Columbia Sabre

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Columbia Sabre

Postby cmartin » Wed Dec 03, 2008 12:52 am

I came across a Columbia Sabre for sale locally and wanted learn a little more. I found some info online but know nothing about these boats other than what google found.

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Sexy lines and I bet they move on the water. Anyone have experience with these boats? I found some mention of one on this forum, but not much describing it's sailing qualities.

Is this a race boat with a little cabin, or can you really weekend on one? Too powerful a boat for a day sail with novice crew? Foul weather gear a must, or can it be sailed in relative comfort? I cant image a 6'3" beam helps initial stability much :)

Thanks for any info!
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Columbia Sabre

Postby Stubrow » Wed Dec 03, 2008 10:39 am

Here's a little more info.
http://www.sailboatdata.com/viewrecord.asp?class_ID=386
There was another version built under the Ericson name with a slightly different coach roof.
There was one the sat for a number of years in a boatyard down the street from me. Unfortunately, I think they finally took a chainsaw to it.
5.5 meters are not known for their ease of handling in heavy air, especially the more modern ones.
Still, I would have rescued this one in a heartbeat if I had someplace to put it.

Randy Browning
Norwalk, CT
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Postby Bluenose » Wed Dec 03, 2008 1:14 pm

The Columbia Sabre

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and the Ericson Scorpion

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were very early candidates for the project that eventual became the Shields conversion, Bolero. At first they seemed like ideal candidates based on being descendants of the 5.5 meter racing class.

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The story that I remember is that Columbia created molds for a fiberglass version of the 5.5 meter but the class organization decided to stay with wood. So having the molds Columbia created a "cruising" version, the Sabre. When Bruce King moved onto Ericson her took the design and created the Scorpion.

I actually test sailed an Ericson Scorpion but wasn't thrilled. I wondered if the extra weight from the 5.5 meter heritage was hindering its performance.

Here is a summary of some performance data that I assembled at the time.

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I was comparing my candidates to my, then current, Bluenose Sloop and my other idea, the Atlantic. From a pure performance view I thought both the Sabre and Scorpion were a bit heavy and under canvased for my purpose.

That said, I still think these boats have beautiful hulls. Although I think both cabintops might need some window dressing.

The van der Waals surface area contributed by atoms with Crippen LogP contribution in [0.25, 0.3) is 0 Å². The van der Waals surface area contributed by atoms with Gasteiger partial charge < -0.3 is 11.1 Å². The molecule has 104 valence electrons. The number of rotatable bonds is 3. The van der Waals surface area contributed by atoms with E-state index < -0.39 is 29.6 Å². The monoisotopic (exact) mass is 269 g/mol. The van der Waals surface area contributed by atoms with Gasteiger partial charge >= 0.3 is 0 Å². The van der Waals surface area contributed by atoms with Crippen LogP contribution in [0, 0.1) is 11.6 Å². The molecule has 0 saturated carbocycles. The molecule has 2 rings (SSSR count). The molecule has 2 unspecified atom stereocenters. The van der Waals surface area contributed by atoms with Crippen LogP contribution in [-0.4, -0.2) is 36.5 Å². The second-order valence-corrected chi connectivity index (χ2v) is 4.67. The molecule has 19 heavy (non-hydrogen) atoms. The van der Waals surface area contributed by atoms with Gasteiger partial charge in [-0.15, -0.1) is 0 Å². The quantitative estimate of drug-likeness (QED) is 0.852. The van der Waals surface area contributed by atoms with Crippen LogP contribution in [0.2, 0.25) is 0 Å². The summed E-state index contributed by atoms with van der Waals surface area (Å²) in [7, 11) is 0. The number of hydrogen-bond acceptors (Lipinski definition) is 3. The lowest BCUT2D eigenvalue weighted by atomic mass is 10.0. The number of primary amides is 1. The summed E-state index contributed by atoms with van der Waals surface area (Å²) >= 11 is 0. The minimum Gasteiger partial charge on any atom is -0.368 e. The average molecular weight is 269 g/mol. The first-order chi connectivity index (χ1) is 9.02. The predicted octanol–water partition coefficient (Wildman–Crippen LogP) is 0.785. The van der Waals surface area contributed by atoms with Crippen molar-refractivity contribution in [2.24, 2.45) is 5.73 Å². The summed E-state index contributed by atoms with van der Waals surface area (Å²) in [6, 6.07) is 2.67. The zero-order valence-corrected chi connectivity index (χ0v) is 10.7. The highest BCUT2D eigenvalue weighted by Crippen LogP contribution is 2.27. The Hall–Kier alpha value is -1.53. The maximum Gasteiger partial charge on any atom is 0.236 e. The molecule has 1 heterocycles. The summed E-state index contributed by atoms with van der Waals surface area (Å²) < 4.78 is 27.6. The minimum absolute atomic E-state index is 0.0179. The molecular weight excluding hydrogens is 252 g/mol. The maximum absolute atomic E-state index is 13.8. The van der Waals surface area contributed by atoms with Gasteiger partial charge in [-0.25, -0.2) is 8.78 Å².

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Re: Columbia Sabre

Postby RobertC » Thu Nov 25, 2010 12:11 am

My parents owned a Columbia Sabre while I was growing up. We did both bouy and ocean races on the Monterey Bay. We consistently won, particularly under light air conditions --- That was before the era of the ultralights.

The Columbia sabres are tender but easily driven. We added an additional 500 lbs of lead to the hollow rear of the keel. That increased its CCA rating but made it stiffer. We also added running backstays, to get better headstay tension, and double headstays to facilitate headsail changes. Today, you would probably use a headfoil, instead.

On a beat with 150% genoa and full main, we would be rail-down in about 7 knots of wind and going 8 knots. We would, then, take in a half-reef. At about 12 knots of wind we would change down to a 135% lapper. We would keep the lapper up until we were double-reefed. At about 35-40 knots of wind, we would retire from the race and go back to the harbor.

The boat balanced perfectly under all those sail combinations. The skipper could let go of the helm and the boat would sail itself. In addition, its bow had sufficent flair that it rarely took water over the foredeck. --- The hull is from a 5.5 meter. That is a development class and the Sabre's hull is a third generation redesign. It is a thoroughbred and it shows it.

Off the wind, under a spinnacher, the boat can plane, raising a four-foot roostertail six or eight feet behind it. However, the angle that can be sailed between broaching and oscillating wildly decreases as the wind comes up. At somewhere around 30 to 35 knots of wind, you have to take the spinacher down.

Our boat was in Monterey harbor during the Columbus Day Storm. The hundred knot winds laid it down flat on its side under bare poles. It had no damage and it was self-bailing but the point is that a sabre is not a heavy weather boat.

The mast is deck-stepped directly above the opening in the main bulkhead for the passageway to the foreward cabin. As it came from the factory, there was a glassed-in bridge across that opening, but it was not strong enough. Every saber I have seen had that bridge reinforced or replaced in some way.

The hull is solid fiberglass made with alternating layers of roving and chopper-gun using polyester resin. That is a good compromise between expense and quality. We never had any problems with it nor any blisters.

The deck and cabin are balsa-cored. Our boat's deck and cabin were as hard as a drumhead. However, many boats have gotten leakage into the core and core-seperation. They can be recored. However, that is not easy. So, check for soft spots and price the repair at a boatyard.

The Columbia Sabres are now about a half-century old. Their plywood bulkheads may be rotten where they touch the hull and the swaged end fittings on their shrouds should be replaced.

That is about it. They are delightful boats and are well suited to light or moderate conditions.
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